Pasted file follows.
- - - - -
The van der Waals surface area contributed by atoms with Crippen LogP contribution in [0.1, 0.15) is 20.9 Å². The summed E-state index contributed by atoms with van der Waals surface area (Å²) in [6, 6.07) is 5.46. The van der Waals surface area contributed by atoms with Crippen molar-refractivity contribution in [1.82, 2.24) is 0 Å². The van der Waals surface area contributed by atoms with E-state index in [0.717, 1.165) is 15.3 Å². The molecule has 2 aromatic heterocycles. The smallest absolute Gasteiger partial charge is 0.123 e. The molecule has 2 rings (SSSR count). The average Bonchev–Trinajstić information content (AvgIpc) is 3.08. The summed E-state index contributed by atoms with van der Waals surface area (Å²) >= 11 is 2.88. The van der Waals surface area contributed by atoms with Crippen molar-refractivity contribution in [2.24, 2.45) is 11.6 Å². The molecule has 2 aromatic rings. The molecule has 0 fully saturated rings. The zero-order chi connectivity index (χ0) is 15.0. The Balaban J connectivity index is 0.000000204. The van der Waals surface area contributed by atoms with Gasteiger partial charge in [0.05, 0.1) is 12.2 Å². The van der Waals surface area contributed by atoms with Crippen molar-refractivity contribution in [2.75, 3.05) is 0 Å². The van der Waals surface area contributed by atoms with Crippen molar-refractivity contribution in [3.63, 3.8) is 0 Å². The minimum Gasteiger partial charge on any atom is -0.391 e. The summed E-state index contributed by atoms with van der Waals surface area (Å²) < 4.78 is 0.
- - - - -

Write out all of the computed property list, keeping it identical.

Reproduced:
The van der Waals surface area contributed by atoms with Crippen LogP contribution in [0.1, 0.15) is 20.9 Å². The summed E-state index contributed by atoms with van der Waals surface area (Å²) in [6, 6.07) is 5.46. The van der Waals surface area contributed by atoms with Crippen molar-refractivity contribution in [1.82, 2.24) is 0 Å². The van der Waals surface area contributed by atoms with E-state index in [0.717, 1.165) is 15.3 Å². The molecule has 2 aromatic heterocycles. The smallest absolute Gasteiger partial charge is 0.123 e. The molecule has 2 rings (SSSR count). The average Bonchev–Trinajstić information content (AvgIpc) is 3.08. The summed E-state index contributed by atoms with van der Waals surface area (Å²) >= 11 is 2.88. The van der Waals surface area contributed by atoms with Crippen molar-refractivity contribution in [2.24, 2.45) is 11.6 Å². The molecule has 2 aromatic rings. The molecule has 0 fully saturated rings. The zero-order chi connectivity index (χ0) is 15.0. The Balaban J connectivity index is 0.000000204. The van der Waals surface area contributed by atoms with Gasteiger partial charge in [0.05, 0.1) is 12.2 Å². The van der Waals surface area contributed by atoms with Crippen molar-refractivity contribution in [2.75, 3.05) is 0 Å². The van der Waals surface area contributed by atoms with Crippen molar-refractivity contribution in [3.63, 3.8) is 0 Å². The minimum Gasteiger partial charge on any atom is -0.391 e. The summed E-state index contributed by atoms with van der Waals surface area (Å²) < 4.78 is 0.